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Anjana describes that closure occurs when a function defined inside another function retains access to scope from the outer function's body. This allows the inner function to access data that was not explicitly passed to it as an argument.

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Transcript from the "Closure" Lesson

>> Okay, in our next section we're gonna talk about closure, function closure, and what that means. This may be a term that you've heard kind of thrown around in JavaScript or it might be new. And again, the terminology is not so much the important thing as the takeaways of the ideas.

[00:00:19] Keep in mind when we talked about higher order functions, we said that functions can return other functions as outputs just like they can take in other functions as inputs like map and filter and reduced it. Now here's the other thing, within the body of a function you can define another function.

[00:00:44] And because the body of a function has its own scope, its own notion of the values of variables. When you define an inner function, that inner function has access to the outer function scope. It has access to whatever values that outer function is working with. So if you define a function within another function, when you return out that inner function, an interesting thing happens.

[00:01:17] Which is that you have the possibility for that inner function once it's returned to remember values from the scope in which it was defined even if those are not being passed in directly to the function. [SOUND] What does that even mean? So that's the conceptual. Let's take a look at what that looks like.

[00:01:45] Here is an example of a really simple and perhaps not the most useful, but kind of cool little function called makeAdjectifier which takes in an adjective. This function is gonna define, its defining here another function which takes in a noun. And then because it has access to this scope of this makeAdjectifier function, it's going to return a string that uses both the adjective and the noun.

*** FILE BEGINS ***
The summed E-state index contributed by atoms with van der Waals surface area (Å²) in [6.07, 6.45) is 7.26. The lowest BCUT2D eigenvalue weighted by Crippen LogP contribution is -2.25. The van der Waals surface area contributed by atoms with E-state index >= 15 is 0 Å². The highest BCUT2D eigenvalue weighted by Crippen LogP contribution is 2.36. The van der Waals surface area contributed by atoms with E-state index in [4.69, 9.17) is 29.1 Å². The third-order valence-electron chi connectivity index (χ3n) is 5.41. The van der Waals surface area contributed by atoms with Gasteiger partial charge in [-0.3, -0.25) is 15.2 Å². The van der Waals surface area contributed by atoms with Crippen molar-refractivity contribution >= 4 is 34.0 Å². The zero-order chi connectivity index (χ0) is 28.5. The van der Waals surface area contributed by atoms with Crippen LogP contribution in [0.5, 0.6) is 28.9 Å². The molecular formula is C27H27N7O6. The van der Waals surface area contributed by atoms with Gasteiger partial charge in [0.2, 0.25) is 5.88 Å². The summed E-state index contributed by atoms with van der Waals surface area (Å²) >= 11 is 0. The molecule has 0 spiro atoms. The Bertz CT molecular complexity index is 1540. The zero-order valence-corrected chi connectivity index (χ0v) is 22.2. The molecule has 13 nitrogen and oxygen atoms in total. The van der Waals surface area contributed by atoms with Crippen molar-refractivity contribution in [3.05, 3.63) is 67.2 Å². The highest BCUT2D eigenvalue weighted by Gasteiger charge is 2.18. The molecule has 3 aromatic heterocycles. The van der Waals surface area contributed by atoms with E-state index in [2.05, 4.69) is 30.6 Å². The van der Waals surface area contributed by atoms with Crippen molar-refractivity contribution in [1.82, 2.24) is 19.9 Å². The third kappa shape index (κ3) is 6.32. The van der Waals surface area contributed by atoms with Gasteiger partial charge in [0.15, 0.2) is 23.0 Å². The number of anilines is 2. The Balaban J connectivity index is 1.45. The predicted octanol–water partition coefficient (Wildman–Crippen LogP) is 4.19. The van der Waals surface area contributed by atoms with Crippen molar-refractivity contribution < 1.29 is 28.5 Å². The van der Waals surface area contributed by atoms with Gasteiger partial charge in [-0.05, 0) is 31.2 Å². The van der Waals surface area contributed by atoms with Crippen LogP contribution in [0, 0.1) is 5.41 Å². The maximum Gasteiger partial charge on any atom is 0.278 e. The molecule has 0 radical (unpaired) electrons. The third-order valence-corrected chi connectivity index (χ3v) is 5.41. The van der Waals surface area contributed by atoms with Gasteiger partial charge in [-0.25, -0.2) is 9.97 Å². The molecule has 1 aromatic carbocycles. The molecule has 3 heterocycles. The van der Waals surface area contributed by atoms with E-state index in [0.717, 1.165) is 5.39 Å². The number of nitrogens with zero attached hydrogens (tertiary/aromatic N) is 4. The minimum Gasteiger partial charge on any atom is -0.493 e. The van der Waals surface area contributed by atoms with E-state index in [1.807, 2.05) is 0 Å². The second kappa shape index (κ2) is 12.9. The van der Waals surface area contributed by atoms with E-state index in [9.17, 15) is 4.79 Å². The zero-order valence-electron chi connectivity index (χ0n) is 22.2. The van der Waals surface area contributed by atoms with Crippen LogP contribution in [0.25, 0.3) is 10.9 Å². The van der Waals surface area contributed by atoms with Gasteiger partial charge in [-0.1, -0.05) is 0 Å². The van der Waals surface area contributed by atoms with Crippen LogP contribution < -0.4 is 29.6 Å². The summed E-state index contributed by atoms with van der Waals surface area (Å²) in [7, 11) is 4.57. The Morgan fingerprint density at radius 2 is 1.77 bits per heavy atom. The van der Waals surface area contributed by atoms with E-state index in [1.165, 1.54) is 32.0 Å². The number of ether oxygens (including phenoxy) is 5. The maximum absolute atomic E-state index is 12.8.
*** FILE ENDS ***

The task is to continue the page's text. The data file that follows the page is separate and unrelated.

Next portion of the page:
[00:02:22] So what happens when I call makeAdjectifier with an adjective? If I make a new function called coolify, coolify is what I'm gonna name the function returned by makeAdjectifier when I call it on cool. Now coolify is a function. Remember, this function returns a function. coolify is now something that I can apply to a noun like workshop and get out a string cool workshop.

[00:02:52] I can apply it to a different noun drink and get out a string cool drink. And what this means is that now I can call coolify on whatever nouns I want and it will always remember that the adjective it's supposed to add is cool not rad, awesome, or whatever else.

[00:03:15] And this is interesting because I'm no longer in the context in the scope of makeAdjectifier. But because JavaScript supports the notion of closures, the notion of these inner functions that are able to what's called close over some value that exists in the scope of the function in which they were defined.

[00:03:40] JavaScript is a language that supports this meaning that this function now, even though makeAdjectifier is done running, I am no longer in that function, it has retained that scope, it can remember that value. So in a functional world, we said we're no longer working with state, we're no longer working with values changing over time, and we're not remembering state.

[00:04:06] But in a closure, we have kind of a loophole for that. We have sort of a way to remember something that is not an explicit argument to the function that nevertheless is useful for its computation without resorting to side effects for example, reading a global adjective variable. So this becomes a really useful tool in functional programming, which is what we're gonna dig into in this section's exercise.